“Ye have not yet resisted unto blood, striving against sin.
And ye have forgotten the exhortation which speaketh unto you as unto children, My son, despise not thou the chastening of the Lord, nor faint when thou art rebuked of him:
For whom the Lord loveth he chasteneth, and scourgeth every son whom he receiveth. If ye endure chastening, God dealeth with you as with sons; for what son is he whom the father chasteneth not?
But if ye be without chastisement, whereof all are partakers, then are ye bastards, and not sons.
Furthermore we have had fathers of our flesh which corrected us, and we gave them reverence: shall we not much rather be in subjection unto the Father of spirits, and live?
For they verily for a few days chastened us after their own pleasure; but he for our profit, that we might be partakers of his holiness.
Now no chastening for the present seemeth to be joyous, but grievous: nevertheless afterward it yieldeth the peaceable fruit of righteousness unto them which are exercised thereby.” (Hebrews 12:4–11 KJV)
How delightful to see a toddler take their first steps. How warming to witness their first gurgled words.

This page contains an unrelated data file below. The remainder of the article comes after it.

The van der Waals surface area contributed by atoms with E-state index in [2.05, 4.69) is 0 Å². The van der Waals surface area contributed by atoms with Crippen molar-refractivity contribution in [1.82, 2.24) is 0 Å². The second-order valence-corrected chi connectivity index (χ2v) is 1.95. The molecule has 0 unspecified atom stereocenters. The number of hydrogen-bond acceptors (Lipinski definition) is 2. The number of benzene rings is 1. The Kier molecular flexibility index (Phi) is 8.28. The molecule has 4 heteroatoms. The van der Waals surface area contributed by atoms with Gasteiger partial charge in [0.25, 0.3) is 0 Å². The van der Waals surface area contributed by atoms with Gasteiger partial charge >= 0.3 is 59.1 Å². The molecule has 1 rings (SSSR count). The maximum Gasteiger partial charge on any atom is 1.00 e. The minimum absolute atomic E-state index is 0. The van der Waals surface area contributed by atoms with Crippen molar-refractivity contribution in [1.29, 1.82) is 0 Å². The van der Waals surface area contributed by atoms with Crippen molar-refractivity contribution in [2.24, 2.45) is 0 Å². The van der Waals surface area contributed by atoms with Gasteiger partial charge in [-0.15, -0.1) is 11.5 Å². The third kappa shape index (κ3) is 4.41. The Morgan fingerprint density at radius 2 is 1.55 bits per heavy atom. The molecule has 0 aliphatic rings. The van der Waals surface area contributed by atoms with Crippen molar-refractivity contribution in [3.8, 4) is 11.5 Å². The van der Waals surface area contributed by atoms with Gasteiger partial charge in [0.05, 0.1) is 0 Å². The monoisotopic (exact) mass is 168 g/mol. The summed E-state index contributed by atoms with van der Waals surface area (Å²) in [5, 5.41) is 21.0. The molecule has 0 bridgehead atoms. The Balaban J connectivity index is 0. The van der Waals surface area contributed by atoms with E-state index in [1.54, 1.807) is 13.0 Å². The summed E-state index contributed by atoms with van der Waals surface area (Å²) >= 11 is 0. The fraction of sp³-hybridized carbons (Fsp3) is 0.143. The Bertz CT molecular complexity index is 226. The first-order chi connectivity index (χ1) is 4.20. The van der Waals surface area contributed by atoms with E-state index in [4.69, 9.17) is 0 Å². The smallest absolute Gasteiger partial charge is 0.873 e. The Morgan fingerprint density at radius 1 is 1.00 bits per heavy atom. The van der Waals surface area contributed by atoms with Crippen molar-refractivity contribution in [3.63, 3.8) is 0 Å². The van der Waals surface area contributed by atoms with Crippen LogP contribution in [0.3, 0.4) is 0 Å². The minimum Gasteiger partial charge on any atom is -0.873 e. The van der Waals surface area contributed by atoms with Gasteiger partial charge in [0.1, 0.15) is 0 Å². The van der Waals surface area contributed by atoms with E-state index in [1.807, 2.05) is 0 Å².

But if at 21 years old that same boy is still gurgling and dribbling, if that girl is still stumbling along in diapers, there is something gravely wrong.
We expect children to "grow up”. We expect our teenage sons and daughters to become increasingly self-aware, and to take upon themselves more responsibility for their own well-being.
So it is in the spirit.
We grow up into Christ, the anointed one and His anointing. We exercise ourselves unto godliness, god-like-ness. We become increasingly acquainted with and like our Father.
The difficult path of a disciple is different to the road that a casual follower chooses to walk. The discipline to exercise ourselves in what we claim to know is the pathway to growth, and our dear Father has sent the Holy Spirit to guide us in every way toward becoming who we already are in the heart and mind of the one who designed our path, even before we took our first gasping breath.